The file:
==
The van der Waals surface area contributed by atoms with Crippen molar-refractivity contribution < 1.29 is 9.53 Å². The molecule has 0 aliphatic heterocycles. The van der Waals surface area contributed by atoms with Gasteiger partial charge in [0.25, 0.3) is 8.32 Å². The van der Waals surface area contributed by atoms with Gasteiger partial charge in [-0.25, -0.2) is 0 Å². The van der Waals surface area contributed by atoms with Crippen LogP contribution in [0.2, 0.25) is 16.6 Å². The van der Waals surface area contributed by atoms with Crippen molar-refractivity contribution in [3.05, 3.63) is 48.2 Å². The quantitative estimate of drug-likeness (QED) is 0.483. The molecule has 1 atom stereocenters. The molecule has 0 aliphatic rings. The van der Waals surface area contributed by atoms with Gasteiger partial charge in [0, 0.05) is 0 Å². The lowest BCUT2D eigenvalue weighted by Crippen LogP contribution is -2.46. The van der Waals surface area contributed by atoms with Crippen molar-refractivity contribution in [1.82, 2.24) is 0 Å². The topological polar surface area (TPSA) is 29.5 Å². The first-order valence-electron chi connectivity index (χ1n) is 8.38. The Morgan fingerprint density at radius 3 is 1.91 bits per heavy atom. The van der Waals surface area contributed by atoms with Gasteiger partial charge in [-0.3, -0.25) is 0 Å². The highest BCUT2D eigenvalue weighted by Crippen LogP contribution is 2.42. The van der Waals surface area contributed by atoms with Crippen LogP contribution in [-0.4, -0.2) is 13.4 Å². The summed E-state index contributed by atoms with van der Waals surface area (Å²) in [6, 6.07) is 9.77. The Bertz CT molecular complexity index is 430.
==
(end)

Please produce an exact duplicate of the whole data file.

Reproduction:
The van der Waals surface area contributed by atoms with Crippen molar-refractivity contribution < 1.29 is 9.53 Å². The molecule has 0 aliphatic heterocycles. The van der Waals surface area contributed by atoms with Gasteiger partial charge in [0.25, 0.3) is 8.32 Å². The van der Waals surface area contributed by atoms with Gasteiger partial charge in [-0.25, -0.2) is 0 Å². The van der Waals surface area contributed by atoms with Crippen LogP contribution in [0.2, 0.25) is 16.6 Å². The van der Waals surface area contributed by atoms with Crippen molar-refractivity contribution in [3.05, 3.63) is 48.2 Å². The quantitative estimate of drug-likeness (QED) is 0.483. The molecule has 1 atom stereocenters. The molecule has 0 aliphatic rings. The van der Waals surface area contributed by atoms with Gasteiger partial charge in [0, 0.05) is 0 Å². The lowest BCUT2D eigenvalue weighted by Crippen LogP contribution is -2.46. The van der Waals surface area contributed by atoms with Crippen molar-refractivity contribution in [1.82, 2.24) is 0 Å². The topological polar surface area (TPSA) is 29.5 Å². The first-order valence-electron chi connectivity index (χ1n) is 8.38. The Morgan fingerprint density at radius 3 is 1.91 bits per heavy atom. The van der Waals surface area contributed by atoms with Gasteiger partial charge in [-0.3, -0.25) is 0 Å². The highest BCUT2D eigenvalue weighted by Crippen LogP contribution is 2.42. The van der Waals surface area contributed by atoms with Crippen LogP contribution in [-0.4, -0.2) is 13.4 Å². The summed E-state index contributed by atoms with van der Waals surface area (Å²) in [6, 6.07) is 9.77. The Bertz CT molecular complexity index is 430.